All of this left me thinking. Am I that … abnormal? Am I that horrible? After having accelerated right after the breakup and excessively celebrating my newly found freedom, my mind started crashing. Hard. I had a difficult time dealing with the friends and family I had lost and lost all sense of logic and reason. All I was left with was this overwhelming sadness in my chest that was sucking the life out of me like a giant black hole. I got alarmed. I talked to friends. I talked to my doctor. I talked to strangers. I talked to my parents. I talked to his parents. Got rejected. Was not understood.
One of the last straws I reached out to was an on-line acquaintance who was very open and explicit about her sex life and BDSM on a mutual forum. She sent me the link to Sex Positive Belgium, and it took me some time, some pills, some visits to the psychologist and some stabilising, before I was feeling ready to encounter this group, of which I knew in advance that it would suit me.
Now, I am still wondering why I waited so long. All the positive things that Sex Positive Belgium brought me since, are countless. I have learned so much.
Everything (sex) positive
Seriously, I sometimes wonder if the sessions with my therapist bring me as much as the discussions at the book club evenings.
Not only did I start feeling better in my skin; no, I wasn’t alone, no, I wasn’t abnormal. Even better, I might be one of the most mundane, not to say boring people in this group! I wasn’t judged. I wasn’t shamed. I wasn’t pushed in a box. I wasn’t labelled, unless I wanted to be.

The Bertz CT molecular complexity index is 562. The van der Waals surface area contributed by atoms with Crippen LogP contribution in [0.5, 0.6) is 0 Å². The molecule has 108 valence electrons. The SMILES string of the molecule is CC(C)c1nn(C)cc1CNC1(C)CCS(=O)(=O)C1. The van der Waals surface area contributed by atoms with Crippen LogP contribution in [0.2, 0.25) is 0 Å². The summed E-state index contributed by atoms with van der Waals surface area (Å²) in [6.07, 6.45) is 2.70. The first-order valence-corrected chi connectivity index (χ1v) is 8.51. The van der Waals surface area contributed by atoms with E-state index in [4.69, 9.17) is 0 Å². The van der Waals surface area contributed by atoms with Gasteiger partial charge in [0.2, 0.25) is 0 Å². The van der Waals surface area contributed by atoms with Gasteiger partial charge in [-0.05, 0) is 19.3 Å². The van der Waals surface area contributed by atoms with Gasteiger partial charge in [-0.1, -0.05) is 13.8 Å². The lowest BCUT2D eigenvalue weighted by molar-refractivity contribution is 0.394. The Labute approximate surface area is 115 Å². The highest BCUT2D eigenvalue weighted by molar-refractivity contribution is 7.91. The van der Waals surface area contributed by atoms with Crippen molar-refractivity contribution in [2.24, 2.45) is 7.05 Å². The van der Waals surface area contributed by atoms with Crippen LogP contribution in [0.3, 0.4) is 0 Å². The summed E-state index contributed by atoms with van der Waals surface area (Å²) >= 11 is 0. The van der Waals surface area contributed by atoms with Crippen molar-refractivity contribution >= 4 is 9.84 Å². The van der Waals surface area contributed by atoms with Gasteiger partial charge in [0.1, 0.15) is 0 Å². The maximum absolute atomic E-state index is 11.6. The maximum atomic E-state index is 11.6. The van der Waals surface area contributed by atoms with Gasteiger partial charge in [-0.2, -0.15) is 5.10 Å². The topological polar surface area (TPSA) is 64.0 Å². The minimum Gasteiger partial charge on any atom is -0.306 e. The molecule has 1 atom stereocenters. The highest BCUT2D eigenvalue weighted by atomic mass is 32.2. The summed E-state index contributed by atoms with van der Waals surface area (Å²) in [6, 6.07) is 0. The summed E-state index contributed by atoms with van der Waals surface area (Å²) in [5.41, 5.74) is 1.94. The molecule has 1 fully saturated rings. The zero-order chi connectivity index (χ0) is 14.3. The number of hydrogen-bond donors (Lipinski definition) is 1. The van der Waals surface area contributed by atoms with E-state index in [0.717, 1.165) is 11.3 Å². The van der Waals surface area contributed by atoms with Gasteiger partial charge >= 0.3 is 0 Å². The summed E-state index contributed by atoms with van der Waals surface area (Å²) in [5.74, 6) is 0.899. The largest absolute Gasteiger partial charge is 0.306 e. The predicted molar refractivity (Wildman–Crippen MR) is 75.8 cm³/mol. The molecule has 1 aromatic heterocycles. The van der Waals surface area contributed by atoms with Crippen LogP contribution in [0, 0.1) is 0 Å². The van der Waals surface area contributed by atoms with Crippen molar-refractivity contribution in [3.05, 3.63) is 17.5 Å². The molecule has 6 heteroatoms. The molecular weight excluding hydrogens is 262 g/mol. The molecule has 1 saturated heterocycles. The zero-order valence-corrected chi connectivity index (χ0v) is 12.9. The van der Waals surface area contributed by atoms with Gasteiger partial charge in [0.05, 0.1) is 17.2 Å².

I gained a group of friends and acquaintances with whom I can really be myself. Really. Silly innuendos, uncertainties and divergent life vision included. The blunt male side of my personality included. This is honestly the only place where I don’t suffer from social stress.
Having activities to look forward to helped lift me out of my depression, because I knew in advance I was going to be among chill people, meet interesting people, who would let me be, that I would learn new ideas and insights. And I would also get to know some new snacks and recipes! (We sometimes jokingly say that we should have a food lovers section).
I have had the privilege to encounter beautiful people who struggle with their gender and their body, and to witness their process of transforming their outside to what they are feeling inside.
I met other beautiful people who have a lot of love to give, and choose to do so with multiple partners.
I have gotten different insights and perspectives from all kinds of people. I learned about myself, I have even had some real epiphanies, unravelling things that were eating me up from the inside. I learned to research and understand my feelings, even the ones that are sudden, surprising and also painful.
The hoped-for end of my Utopia
I think everyone always feels ‘different’, at one moment or another. Despite our society’s efforts to be tolerant and open, there are still a lot of norms and labels in place about sexuality. Sex Positive Belgium allows you to be yourself in your own unique way. Join and let yourself and your differences be embraced (also literally, there are hugs, hugs, and more hugs). There is a total lack of gossip and total respect for your boundaries, wishes and privacy. This is my Utopia. An underground Utopia. But we’re striving to go mainstream. Sex Positive Belgium, or Sex Positive World – yes, we exist on a global scale! – will have achieved its highest goal, when there is no more need for such a group to exist. We’re coming for you, world! And I’m starting with my colleague…